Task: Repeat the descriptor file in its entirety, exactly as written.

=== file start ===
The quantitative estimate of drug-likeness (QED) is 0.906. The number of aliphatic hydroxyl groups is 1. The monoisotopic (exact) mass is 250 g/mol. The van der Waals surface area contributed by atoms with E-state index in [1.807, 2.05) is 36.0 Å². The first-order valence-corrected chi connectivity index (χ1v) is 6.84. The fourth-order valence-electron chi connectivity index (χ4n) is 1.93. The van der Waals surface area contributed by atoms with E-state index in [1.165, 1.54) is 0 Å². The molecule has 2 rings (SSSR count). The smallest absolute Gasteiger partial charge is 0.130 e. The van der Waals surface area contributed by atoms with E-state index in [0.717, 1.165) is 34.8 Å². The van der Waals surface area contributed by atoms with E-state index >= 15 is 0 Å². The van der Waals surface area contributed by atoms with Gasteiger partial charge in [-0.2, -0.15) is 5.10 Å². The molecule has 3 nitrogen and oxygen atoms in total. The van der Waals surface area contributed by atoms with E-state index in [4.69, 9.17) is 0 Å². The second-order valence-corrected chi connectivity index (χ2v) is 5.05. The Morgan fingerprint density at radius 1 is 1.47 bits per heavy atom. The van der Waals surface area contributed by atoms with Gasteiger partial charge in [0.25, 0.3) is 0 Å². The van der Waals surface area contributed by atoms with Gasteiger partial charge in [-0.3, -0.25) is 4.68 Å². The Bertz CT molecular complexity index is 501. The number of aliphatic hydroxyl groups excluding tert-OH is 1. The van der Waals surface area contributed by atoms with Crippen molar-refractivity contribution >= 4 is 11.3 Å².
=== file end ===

The quantitative estimate of drug-likeness (QED) is 0.906. The number of aliphatic hydroxyl groups is 1. The monoisotopic (exact) mass is 250 g/mol. The van der Waals surface area contributed by atoms with E-state index in [1.807, 2.05) is 36.0 Å². The first-order valence-corrected chi connectivity index (χ1v) is 6.84. The fourth-order valence-electron chi connectivity index (χ4n) is 1.93. The van der Waals surface area contributed by atoms with E-state index in [1.165, 1.54) is 0 Å². The molecule has 2 rings (SSSR count). The smallest absolute Gasteiger partial charge is 0.130 e. The van der Waals surface area contributed by atoms with E-state index in [0.717, 1.165) is 34.8 Å². The van der Waals surface area contributed by atoms with E-state index >= 15 is 0 Å². The van der Waals surface area contributed by atoms with Gasteiger partial charge in [-0.2, -0.15) is 5.10 Å². The molecule has 3 nitrogen and oxygen atoms in total. The van der Waals surface area contributed by atoms with E-state index in [4.69, 9.17) is 0 Å². The second-order valence-corrected chi connectivity index (χ2v) is 5.05. The Morgan fingerprint density at radius 1 is 1.47 bits per heavy atom. The van der Waals surface area contributed by atoms with Gasteiger partial charge in [0.25, 0.3) is 0 Å². The van der Waals surface area contributed by atoms with Gasteiger partial charge in [-0.3, -0.25) is 4.68 Å². The Bertz CT molecular complexity index is 501. The number of aliphatic hydroxyl groups excluding tert-OH is 1. The van der Waals surface area contributed by atoms with Crippen molar-refractivity contribution >= 4 is 11.3 Å².